Frances died in 1972, and that year Emery began living with Merrelyn Butterfield, a social scientist specialising in organisational design who was his close collaborator and whom he subsequently married. As ‘the management theorist who has probably done more than anyone else during the past two decades to transform the way business is managed’ (Uren 1992, 10), his many honours included the inaugural Elton Mayo award from the Australian Psychological Society (1988), and an honorary doctorate of science from Macquarie University (1992). Yet Trist observed that Emery’s intellectual ‘powers of an exceptional order’ frequently ‘did him no good with most of his colleagues’ (Trist 1986). Emery was tall and, with age, weather-beaten in appearance. Class pride probably played a significant role in his dedication to liberating human potential and democratising work. He died on 10 April 1997 in Canberra and was buried in Gungahlin cemetery, survived by his wife and the son and two daughters from his first marriage, and the daughter from his second. Two years later, the Australian and New Zealand Systems Society inaugurated the Fred Emery oration in recognition of his seminal contributions to the systems movement, which he had dubbed ‘a quiet revolution’ (Emery 1978, 149).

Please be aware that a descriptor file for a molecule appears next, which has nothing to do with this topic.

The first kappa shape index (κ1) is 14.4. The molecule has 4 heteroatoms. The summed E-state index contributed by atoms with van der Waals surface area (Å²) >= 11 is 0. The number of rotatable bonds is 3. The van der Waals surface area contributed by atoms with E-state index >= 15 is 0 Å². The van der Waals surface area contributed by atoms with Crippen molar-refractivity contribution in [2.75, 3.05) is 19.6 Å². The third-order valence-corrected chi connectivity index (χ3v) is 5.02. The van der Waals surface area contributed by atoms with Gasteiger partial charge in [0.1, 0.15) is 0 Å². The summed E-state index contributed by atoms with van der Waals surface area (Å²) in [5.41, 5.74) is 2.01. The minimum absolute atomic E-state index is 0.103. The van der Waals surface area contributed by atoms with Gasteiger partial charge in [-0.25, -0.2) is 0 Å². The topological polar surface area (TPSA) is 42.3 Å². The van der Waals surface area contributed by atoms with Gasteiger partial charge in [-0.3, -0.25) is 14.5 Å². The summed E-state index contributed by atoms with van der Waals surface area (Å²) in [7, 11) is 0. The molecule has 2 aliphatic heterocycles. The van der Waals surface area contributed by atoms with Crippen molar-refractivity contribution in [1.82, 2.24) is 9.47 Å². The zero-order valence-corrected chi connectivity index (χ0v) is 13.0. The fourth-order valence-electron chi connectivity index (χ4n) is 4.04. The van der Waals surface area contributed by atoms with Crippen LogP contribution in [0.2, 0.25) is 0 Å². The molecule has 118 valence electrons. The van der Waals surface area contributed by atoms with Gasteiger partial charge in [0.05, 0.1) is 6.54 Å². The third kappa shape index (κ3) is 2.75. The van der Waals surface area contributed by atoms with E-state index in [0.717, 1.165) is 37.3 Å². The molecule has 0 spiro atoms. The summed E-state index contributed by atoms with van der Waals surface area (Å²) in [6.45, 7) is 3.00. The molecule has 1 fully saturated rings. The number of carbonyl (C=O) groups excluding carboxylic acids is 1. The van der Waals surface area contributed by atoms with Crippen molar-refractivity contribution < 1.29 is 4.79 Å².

Research edited by Stephen Wilks

Select Bibliography

  • Bawden, Richard J. ‘Fred Emery Oration: Systems Thinking (and Action) FROM the New Millennium: Learning from the Future.’ The Proceedings of the 17th International Conference of the System Dynamics Society and 5th Australian & New Zealand Systems Conference: Systems Thinking for the next Millennium: 20-23 July 1999, Wellington, New Zealand, edited by Robert Y. Cavana (Albany, NY: System Dynamics Society, 1999)
  • Crombie, Alastair. ‘Committed Workplace Democrat.’ Australian, 22 April 1997, 17
  • Emery, Fred. The Emergence of a New Paradigm of Work. Canberra: Centre for Continuing Education, Australian National University, 1978
  • Heller, Frank. ‘Frederick Edmund Emery.’ Human Relations 50, no. 10 (October 1997): 1211–14
  • James, David. ‘Fred Emery: The Man Who Reformed the Workplace.’ Business Review Weekly (Melbourne), 4 September 1992, 72
  • Juddery, Bruce. ‘A Life in Pursuit of Workplace Ideals.’ Canberra Times, 30 April 1997
  • National Archives of Australia. A6119, 618
  • National Library of Australia. Acc05.142, Papers of Fred and Merrelyn Emery, 1942–1997
  • Trist, Eric. ‘Fred Emery: A Brief Overview.’ Unpublished manuscript, [1986]. Papers of Richard Trahair relating to Fred E. Emery 1933–2012, MS 10243, box 1. National Library of Australia
  • Uren, David. ‘Editor’s Note.’ Business Review Weekly (Melbourne), 4 September 1992, 10

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Citation details

Richard Bawden, 'Emery, Frederick Edmund (Fred) (1925–1997)', Australian Dictionary of Biography, National Centre of Biography, Australian National University,, published online 2022, accessed online 24 June 2024.